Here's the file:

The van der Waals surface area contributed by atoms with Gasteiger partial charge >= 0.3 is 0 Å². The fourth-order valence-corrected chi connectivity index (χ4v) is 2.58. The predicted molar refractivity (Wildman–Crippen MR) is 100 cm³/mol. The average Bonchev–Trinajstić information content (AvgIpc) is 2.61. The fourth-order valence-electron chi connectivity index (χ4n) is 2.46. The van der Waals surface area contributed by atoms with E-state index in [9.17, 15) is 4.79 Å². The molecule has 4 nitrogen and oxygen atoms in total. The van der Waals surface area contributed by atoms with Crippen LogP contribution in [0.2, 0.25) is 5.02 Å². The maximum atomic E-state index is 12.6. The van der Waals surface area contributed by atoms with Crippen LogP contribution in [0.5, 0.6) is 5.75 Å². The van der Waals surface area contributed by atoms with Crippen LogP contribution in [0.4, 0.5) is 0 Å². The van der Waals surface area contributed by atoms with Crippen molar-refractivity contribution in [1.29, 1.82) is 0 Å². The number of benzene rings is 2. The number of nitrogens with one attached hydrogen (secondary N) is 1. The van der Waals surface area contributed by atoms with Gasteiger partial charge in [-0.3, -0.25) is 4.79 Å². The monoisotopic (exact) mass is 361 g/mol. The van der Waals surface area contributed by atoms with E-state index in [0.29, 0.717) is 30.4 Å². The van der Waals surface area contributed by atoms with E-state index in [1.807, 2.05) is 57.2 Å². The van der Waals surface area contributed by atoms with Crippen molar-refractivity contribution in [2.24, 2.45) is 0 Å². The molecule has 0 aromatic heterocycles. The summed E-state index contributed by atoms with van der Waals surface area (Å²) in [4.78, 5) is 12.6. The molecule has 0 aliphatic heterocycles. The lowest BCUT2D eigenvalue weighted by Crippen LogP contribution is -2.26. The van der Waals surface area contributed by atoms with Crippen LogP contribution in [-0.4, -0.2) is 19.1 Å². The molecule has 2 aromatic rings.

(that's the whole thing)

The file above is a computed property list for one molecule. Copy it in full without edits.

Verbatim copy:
The van der Waals surface area contributed by atoms with Gasteiger partial charge >= 0.3 is 0 Å². The fourth-order valence-corrected chi connectivity index (χ4v) is 2.58. The predicted molar refractivity (Wildman–Crippen MR) is 100 cm³/mol. The average Bonchev–Trinajstić information content (AvgIpc) is 2.61. The fourth-order valence-electron chi connectivity index (χ4n) is 2.46. The van der Waals surface area contributed by atoms with E-state index in [9.17, 15) is 4.79 Å². The molecule has 4 nitrogen and oxygen atoms in total. The van der Waals surface area contributed by atoms with Crippen LogP contribution in [0.2, 0.25) is 5.02 Å². The maximum atomic E-state index is 12.6. The van der Waals surface area contributed by atoms with Crippen LogP contribution in [0.5, 0.6) is 5.75 Å². The van der Waals surface area contributed by atoms with Crippen LogP contribution in [0.4, 0.5) is 0 Å². The van der Waals surface area contributed by atoms with Crippen molar-refractivity contribution in [1.29, 1.82) is 0 Å². The number of benzene rings is 2. The number of nitrogens with one attached hydrogen (secondary N) is 1. The van der Waals surface area contributed by atoms with Gasteiger partial charge in [-0.3, -0.25) is 4.79 Å². The monoisotopic (exact) mass is 361 g/mol. The van der Waals surface area contributed by atoms with E-state index in [0.29, 0.717) is 30.4 Å². The van der Waals surface area contributed by atoms with E-state index in [1.807, 2.05) is 57.2 Å². The van der Waals surface area contributed by atoms with Crippen molar-refractivity contribution in [2.24, 2.45) is 0 Å². The molecule has 0 aromatic heterocycles. The summed E-state index contributed by atoms with van der Waals surface area (Å²) in [4.78, 5) is 12.6. The molecule has 0 aliphatic heterocycles. The lowest BCUT2D eigenvalue weighted by Crippen LogP contribution is -2.26. The van der Waals surface area contributed by atoms with Crippen LogP contribution in [-0.4, -0.2) is 19.1 Å². The molecule has 2 aromatic rings.